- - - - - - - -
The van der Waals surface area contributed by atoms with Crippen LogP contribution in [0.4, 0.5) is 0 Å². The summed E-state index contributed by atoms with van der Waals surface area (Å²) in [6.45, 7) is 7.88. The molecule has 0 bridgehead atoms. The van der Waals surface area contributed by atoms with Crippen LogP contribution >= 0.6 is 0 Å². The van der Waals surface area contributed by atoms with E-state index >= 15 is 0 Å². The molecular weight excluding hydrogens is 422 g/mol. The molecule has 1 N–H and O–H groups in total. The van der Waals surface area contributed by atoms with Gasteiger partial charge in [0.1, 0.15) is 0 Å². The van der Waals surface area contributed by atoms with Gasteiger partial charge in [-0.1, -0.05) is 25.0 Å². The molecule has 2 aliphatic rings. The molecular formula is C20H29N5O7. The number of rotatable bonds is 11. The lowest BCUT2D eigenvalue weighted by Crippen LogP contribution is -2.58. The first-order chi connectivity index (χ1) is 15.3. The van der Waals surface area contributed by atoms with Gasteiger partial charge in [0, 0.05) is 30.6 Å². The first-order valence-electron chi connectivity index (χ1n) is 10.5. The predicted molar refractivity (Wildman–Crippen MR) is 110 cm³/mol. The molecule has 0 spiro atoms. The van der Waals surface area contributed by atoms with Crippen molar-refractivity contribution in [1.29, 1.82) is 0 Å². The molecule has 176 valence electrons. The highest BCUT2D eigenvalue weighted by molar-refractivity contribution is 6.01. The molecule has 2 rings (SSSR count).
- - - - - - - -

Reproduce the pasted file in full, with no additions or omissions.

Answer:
The van der Waals surface area contributed by atoms with Crippen LogP contribution in [0.4, 0.5) is 0 Å². The summed E-state index contributed by atoms with van der Waals surface area (Å²) in [6.45, 7) is 7.88. The molecule has 0 bridgehead atoms. The van der Waals surface area contributed by atoms with Crippen LogP contribution >= 0.6 is 0 Å². The van der Waals surface area contributed by atoms with E-state index >= 15 is 0 Å². The molecular weight excluding hydrogens is 422 g/mol. The molecule has 1 N–H and O–H groups in total. The van der Waals surface area contributed by atoms with Gasteiger partial charge in [0.1, 0.15) is 0 Å². The van der Waals surface area contributed by atoms with Gasteiger partial charge in [-0.1, -0.05) is 25.0 Å². The molecule has 2 aliphatic rings. The molecular formula is C20H29N5O7. The number of rotatable bonds is 11. The lowest BCUT2D eigenvalue weighted by Crippen LogP contribution is -2.58. The first-order chi connectivity index (χ1) is 15.3. The van der Waals surface area contributed by atoms with Gasteiger partial charge in [0, 0.05) is 30.6 Å². The first-order valence-electron chi connectivity index (χ1n) is 10.5. The predicted molar refractivity (Wildman–Crippen MR) is 110 cm³/mol. The molecule has 0 spiro atoms. The van der Waals surface area contributed by atoms with Crippen molar-refractivity contribution in [1.29, 1.82) is 0 Å². The molecule has 176 valence electrons. The highest BCUT2D eigenvalue weighted by molar-refractivity contribution is 6.01. The molecule has 2 rings (SSSR count).